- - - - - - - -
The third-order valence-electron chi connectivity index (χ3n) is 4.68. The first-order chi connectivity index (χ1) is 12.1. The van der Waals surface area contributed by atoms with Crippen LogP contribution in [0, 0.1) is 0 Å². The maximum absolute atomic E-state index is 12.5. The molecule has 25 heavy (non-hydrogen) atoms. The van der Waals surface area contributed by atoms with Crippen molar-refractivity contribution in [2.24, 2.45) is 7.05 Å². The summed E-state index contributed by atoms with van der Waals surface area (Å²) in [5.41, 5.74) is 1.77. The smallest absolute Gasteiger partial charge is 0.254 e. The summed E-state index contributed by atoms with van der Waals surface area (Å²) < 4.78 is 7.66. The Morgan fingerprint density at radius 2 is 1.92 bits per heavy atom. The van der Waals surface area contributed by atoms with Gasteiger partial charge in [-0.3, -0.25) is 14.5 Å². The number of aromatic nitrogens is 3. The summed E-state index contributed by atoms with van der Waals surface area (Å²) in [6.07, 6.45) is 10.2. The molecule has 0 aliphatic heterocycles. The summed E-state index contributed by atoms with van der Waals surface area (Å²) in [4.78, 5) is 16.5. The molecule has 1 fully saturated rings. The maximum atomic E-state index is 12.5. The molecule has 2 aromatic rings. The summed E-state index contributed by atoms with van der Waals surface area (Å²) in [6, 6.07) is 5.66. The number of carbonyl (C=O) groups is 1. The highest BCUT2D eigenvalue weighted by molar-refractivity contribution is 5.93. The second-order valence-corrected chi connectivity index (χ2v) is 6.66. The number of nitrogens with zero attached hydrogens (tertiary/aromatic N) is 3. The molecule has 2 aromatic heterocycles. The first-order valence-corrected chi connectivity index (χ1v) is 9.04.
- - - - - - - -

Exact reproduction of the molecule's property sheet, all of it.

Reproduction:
The third-order valence-electron chi connectivity index (χ3n) is 4.68. The first-order chi connectivity index (χ1) is 12.1. The van der Waals surface area contributed by atoms with Crippen LogP contribution in [0, 0.1) is 0 Å². The maximum absolute atomic E-state index is 12.5. The molecule has 25 heavy (non-hydrogen) atoms. The van der Waals surface area contributed by atoms with Crippen molar-refractivity contribution in [2.24, 2.45) is 7.05 Å². The summed E-state index contributed by atoms with van der Waals surface area (Å²) in [5.41, 5.74) is 1.77. The smallest absolute Gasteiger partial charge is 0.254 e. The summed E-state index contributed by atoms with van der Waals surface area (Å²) < 4.78 is 7.66. The Morgan fingerprint density at radius 2 is 1.92 bits per heavy atom. The van der Waals surface area contributed by atoms with Gasteiger partial charge in [-0.3, -0.25) is 14.5 Å². The number of aromatic nitrogens is 3. The summed E-state index contributed by atoms with van der Waals surface area (Å²) in [6.07, 6.45) is 10.2. The molecule has 0 aliphatic heterocycles. The summed E-state index contributed by atoms with van der Waals surface area (Å²) in [4.78, 5) is 16.5. The molecule has 1 fully saturated rings. The maximum atomic E-state index is 12.5. The molecule has 2 aromatic rings. The summed E-state index contributed by atoms with van der Waals surface area (Å²) in [6, 6.07) is 5.66. The number of carbonyl (C=O) groups is 1. The highest BCUT2D eigenvalue weighted by molar-refractivity contribution is 5.93. The second-order valence-corrected chi connectivity index (χ2v) is 6.66. The number of nitrogens with zero attached hydrogens (tertiary/aromatic N) is 3. The molecule has 2 aromatic heterocycles. The first-order valence-corrected chi connectivity index (χ1v) is 9.04.